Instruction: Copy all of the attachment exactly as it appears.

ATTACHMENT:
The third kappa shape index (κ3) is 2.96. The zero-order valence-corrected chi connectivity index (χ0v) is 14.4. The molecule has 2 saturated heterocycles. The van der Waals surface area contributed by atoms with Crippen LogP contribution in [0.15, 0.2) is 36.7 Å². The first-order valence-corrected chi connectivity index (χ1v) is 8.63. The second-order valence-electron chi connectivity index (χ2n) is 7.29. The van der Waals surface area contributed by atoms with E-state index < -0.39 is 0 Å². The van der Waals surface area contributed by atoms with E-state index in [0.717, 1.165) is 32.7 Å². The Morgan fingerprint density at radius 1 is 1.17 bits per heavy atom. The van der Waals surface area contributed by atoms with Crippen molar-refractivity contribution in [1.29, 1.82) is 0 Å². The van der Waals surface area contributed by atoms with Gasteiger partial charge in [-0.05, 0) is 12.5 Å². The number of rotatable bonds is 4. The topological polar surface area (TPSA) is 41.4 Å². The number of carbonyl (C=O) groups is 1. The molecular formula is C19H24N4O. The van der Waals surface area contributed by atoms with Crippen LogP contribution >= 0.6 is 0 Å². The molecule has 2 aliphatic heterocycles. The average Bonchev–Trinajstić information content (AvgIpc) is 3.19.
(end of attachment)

The third kappa shape index (κ3) is 2.96. The zero-order valence-corrected chi connectivity index (χ0v) is 14.4. The molecule has 2 saturated heterocycles. The van der Waals surface area contributed by atoms with Crippen LogP contribution in [0.15, 0.2) is 36.7 Å². The first-order valence-corrected chi connectivity index (χ1v) is 8.63. The second-order valence-electron chi connectivity index (χ2n) is 7.29. The van der Waals surface area contributed by atoms with E-state index < -0.39 is 0 Å². The van der Waals surface area contributed by atoms with E-state index in [0.717, 1.165) is 32.7 Å². The Morgan fingerprint density at radius 1 is 1.17 bits per heavy atom. The van der Waals surface area contributed by atoms with Crippen molar-refractivity contribution in [1.29, 1.82) is 0 Å². The van der Waals surface area contributed by atoms with Gasteiger partial charge in [-0.05, 0) is 12.5 Å². The number of rotatable bonds is 4. The topological polar surface area (TPSA) is 41.4 Å². The number of carbonyl (C=O) groups is 1. The molecular formula is C19H24N4O. The van der Waals surface area contributed by atoms with Crippen LogP contribution >= 0.6 is 0 Å². The molecule has 2 aliphatic heterocycles. The average Bonchev–Trinajstić information content (AvgIpc) is 3.19.